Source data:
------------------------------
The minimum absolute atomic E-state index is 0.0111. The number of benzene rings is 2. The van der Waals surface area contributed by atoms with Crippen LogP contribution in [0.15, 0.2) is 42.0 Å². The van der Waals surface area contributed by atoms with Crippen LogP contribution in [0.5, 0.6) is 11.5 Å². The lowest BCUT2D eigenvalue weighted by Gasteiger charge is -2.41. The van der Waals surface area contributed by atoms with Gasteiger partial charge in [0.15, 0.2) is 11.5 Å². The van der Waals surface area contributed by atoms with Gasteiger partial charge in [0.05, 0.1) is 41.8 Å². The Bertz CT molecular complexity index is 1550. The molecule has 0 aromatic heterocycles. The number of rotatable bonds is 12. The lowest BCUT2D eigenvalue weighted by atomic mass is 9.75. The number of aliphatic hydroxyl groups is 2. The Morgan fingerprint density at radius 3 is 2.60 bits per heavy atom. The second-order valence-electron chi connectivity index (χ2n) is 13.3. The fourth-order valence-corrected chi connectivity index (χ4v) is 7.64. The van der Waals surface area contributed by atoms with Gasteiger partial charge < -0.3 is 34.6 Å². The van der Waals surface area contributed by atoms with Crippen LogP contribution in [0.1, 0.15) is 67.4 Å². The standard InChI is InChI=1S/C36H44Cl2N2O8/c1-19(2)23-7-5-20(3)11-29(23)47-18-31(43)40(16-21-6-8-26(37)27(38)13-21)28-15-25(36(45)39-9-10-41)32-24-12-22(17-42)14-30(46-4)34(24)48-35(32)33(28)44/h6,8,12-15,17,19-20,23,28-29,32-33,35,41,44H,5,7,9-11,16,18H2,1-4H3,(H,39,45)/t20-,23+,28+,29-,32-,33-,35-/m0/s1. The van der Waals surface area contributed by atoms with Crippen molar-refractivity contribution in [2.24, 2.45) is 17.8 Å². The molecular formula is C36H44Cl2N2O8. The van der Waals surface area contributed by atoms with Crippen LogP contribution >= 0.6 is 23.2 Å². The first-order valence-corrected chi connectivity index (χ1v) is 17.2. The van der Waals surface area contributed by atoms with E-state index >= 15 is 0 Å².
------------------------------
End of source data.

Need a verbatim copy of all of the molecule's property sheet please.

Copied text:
The minimum absolute atomic E-state index is 0.0111. The number of benzene rings is 2. The van der Waals surface area contributed by atoms with Crippen LogP contribution in [0.15, 0.2) is 42.0 Å². The van der Waals surface area contributed by atoms with Crippen LogP contribution in [0.5, 0.6) is 11.5 Å². The lowest BCUT2D eigenvalue weighted by Gasteiger charge is -2.41. The van der Waals surface area contributed by atoms with Gasteiger partial charge in [0.15, 0.2) is 11.5 Å². The van der Waals surface area contributed by atoms with Gasteiger partial charge in [0.05, 0.1) is 41.8 Å². The Bertz CT molecular complexity index is 1550. The molecule has 0 aromatic heterocycles. The number of rotatable bonds is 12. The lowest BCUT2D eigenvalue weighted by atomic mass is 9.75. The number of aliphatic hydroxyl groups is 2. The Morgan fingerprint density at radius 3 is 2.60 bits per heavy atom. The second-order valence-electron chi connectivity index (χ2n) is 13.3. The fourth-order valence-corrected chi connectivity index (χ4v) is 7.64. The van der Waals surface area contributed by atoms with Gasteiger partial charge < -0.3 is 34.6 Å². The van der Waals surface area contributed by atoms with Crippen LogP contribution in [0.1, 0.15) is 67.4 Å². The standard InChI is InChI=1S/C36H44Cl2N2O8/c1-19(2)23-7-5-20(3)11-29(23)47-18-31(43)40(16-21-6-8-26(37)27(38)13-21)28-15-25(36(45)39-9-10-41)32-24-12-22(17-42)14-30(46-4)34(24)48-35(32)33(28)44/h6,8,12-15,17,19-20,23,28-29,32-33,35,41,44H,5,7,9-11,16,18H2,1-4H3,(H,39,45)/t20-,23+,28+,29-,32-,33-,35-/m0/s1. The van der Waals surface area contributed by atoms with Crippen molar-refractivity contribution in [2.24, 2.45) is 17.8 Å². The molecular formula is C36H44Cl2N2O8. The van der Waals surface area contributed by atoms with Crippen LogP contribution >= 0.6 is 23.2 Å². The first-order valence-corrected chi connectivity index (χ1v) is 17.2. The van der Waals surface area contributed by atoms with E-state index >= 15 is 0 Å².